My family takes turns labeling one another as “sentimental Irish”—a reference to an old song performed by the Irish song and dance man Tony Kenny. I’ve kicked the lyrics to the sidebar below so I stay on task, without tearing up. I wish you could have heard Tony sing it live in a room filled with Chicago Irish Americans.

It’s the 100th anniversary of mutual funds today that’s bringing the sentimental out in me. I would have missed the date completely if not for the Financial Times article “The mutual fund at 100: Is it becoming obsolete?”

The link in the Ignites daily email caught my eye, prompting the immediate thought: “Shouldn’t Ignites have prepared its own coverage, even a special celebratory report?” What about the Wall Street Journal for that matter? Did I miss it? Where are all the emails and LinkedIn posts giving a nod to the mutual fund?

Also, is predicting death really the way to mark the achievement of 100 years, even if shinier, brighter, cheaper things have come along since?

A nod to where we’ve been

As seems appropriate, MFS, who established the first U.S. open-end mutual fund on March 21, 1924, celebrates “a century of wealth creation for all” on this landing page.

When announcing a year-long anniversary celebration, Investment Company Institute (ICI) President and CEO Eric J. Pan said, “Mutual funds and their fellow products are the greatest democratizing force in the investing world, giving people unprecedented access to capital markets.”

“Today,” according to Pan, “more than 120 million Americans rely on registered investment funds to pursue their financial goals, whether it’s saving for education, homeownership, or retirement.”

As my previous boss Calamos Investments’ Bob Behan made a point of consistently stressing to his team, the mutual fund industry also has given millions of people over the last 100 years—those in investment management, distribution (including financial advisory firms), marketing, accounting, legal/compliance professionals—a very good life.

My wistfulness over the otherwise muted milestone-noting has to do with that. As a career, mutual fund marketing has offered countless opportunities to be in the thick of economic and financial news and to be charged with simplifying communications that lead people to more comfortable lives. I’m grateful.

Moving on

But the investment industry has moved on, made obvious in this quote from John Rekenthaler of Morningstar (Morningstar, who built its business on mutual fund analysis): “I don’t see what a mutual fund can do better than [an] ETF … It’s a better mousetrap… Eventually the mutual fund is dead.”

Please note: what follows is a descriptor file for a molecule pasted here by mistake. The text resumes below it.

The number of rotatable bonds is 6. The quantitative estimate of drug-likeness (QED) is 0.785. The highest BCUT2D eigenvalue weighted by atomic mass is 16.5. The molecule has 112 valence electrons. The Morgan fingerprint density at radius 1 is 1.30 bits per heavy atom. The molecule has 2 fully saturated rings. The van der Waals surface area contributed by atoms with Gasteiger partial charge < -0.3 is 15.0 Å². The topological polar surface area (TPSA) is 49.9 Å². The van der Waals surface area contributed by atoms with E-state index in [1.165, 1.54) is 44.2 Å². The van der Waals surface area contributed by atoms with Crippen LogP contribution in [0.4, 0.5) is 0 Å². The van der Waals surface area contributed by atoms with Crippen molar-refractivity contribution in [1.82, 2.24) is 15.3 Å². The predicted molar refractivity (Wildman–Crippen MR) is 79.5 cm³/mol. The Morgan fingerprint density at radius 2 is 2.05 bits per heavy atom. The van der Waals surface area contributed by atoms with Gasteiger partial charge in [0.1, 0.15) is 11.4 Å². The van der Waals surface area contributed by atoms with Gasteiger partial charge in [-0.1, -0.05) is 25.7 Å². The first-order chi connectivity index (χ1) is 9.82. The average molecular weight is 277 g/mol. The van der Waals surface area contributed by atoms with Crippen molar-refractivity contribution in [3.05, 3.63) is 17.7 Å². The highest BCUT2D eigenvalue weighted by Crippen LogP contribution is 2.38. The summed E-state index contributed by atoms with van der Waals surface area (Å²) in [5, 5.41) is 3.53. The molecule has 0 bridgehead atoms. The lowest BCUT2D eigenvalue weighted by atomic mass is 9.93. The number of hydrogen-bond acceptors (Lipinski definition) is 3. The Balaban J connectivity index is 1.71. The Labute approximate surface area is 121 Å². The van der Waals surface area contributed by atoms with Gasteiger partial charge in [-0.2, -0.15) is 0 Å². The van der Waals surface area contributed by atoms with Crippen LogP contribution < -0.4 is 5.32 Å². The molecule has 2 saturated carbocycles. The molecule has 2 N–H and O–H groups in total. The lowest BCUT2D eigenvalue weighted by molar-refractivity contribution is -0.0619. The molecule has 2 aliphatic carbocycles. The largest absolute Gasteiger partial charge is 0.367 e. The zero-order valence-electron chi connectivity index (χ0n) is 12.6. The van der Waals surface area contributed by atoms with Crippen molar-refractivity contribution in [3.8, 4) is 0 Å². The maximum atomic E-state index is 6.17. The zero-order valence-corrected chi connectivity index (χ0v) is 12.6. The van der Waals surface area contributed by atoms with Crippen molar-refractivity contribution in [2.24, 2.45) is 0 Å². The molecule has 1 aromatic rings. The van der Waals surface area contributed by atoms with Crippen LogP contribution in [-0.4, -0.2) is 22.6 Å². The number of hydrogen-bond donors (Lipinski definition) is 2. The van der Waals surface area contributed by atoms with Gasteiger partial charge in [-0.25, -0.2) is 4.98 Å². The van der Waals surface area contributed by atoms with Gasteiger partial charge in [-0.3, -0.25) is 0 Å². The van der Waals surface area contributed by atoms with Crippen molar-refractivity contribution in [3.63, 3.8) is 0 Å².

The FT does a fine job, I guess, of describing the current landscape—ETFs, separately managed accounts (SMAs) and collective investment trusts all have greater appeal now to many professional investors including financial advisors and end investors.

The article includes a Mutual Funds timeline. As much as I understand the technical limitations of presenting too many dates in the narrow width of the page, I thought there should have been more milestones included. It’s the reason I’m not the one you want editing a photo montage for someone’s funeral. I always lean toward more. I don’t like things to be over.

But mutual funds aren’t over, according to Dave Nadig, an ETF industry pioneer and financial futurist at VettaFi until the beginning of the year. “I don’t actually think the mutual fund is dead. I think the mutual fund is now a retirement vehicle,” he told the FT.

That makes sense and the article provides some supporting commentary, too.

Let’s not steal from the joy of the day

Have you heard the saying that “comparison is the thief of joy”? I was reminded of it by a commenter to the FT article. “I don’t get why this is presented as a competition. Mutual funds and ETFs are just structuring tools and they’ll be used when appropriate from an investor / investment local regulatory or tax angle,” wrote the wise Argle son of Blargle.

Agree! Portfolios can be a mosaic that includes a range of investment types! Reclaiming my joy for the 100th, that’s where I’m going to conclude this.

ETFs are awesome, it’s an exciting space and one we work in daily. SMAs, the non-wrapper wrapper, are really interesting, too, with powerful technology that will democratize tax minimization as an investment benefit. Love it all and I’m excited for the digital marketing implications.

But could we have gotten here without mutual funds? Let’s take a moment—even if it’s sentimental—to show some respect to the centenarian whose products and assets, including distribution and marketing, will continue well into the future.

Sentimental Irish 

Were you ever alone with an aching heart across the other ocean? Or go back home just one more time to where your Grandma came from?  

If your children feel the love you share and it fills your heart with pride, then you are sentimental Irish deep inside 

If you’re holding on to some sweet dream instead of letting go
If your thoughts are filled of memories of times so long ago
If you love each blade of grass so green from cork to Dunadee 

Then you are sentimental Irish just like me  

Chorus: You are sentimental Irish with your heart upon your sleeve
Nothing in this world will ever change the way you feel
If you shed a tear drop now and no one else can see

Then you are sentimental Irish just like me 

Do you still recall your mother’s words from when you were child Sometimes in a crowded room you see your father’s smile
And you would give just anything to share this memory 

Then you are sentimental Irish just like me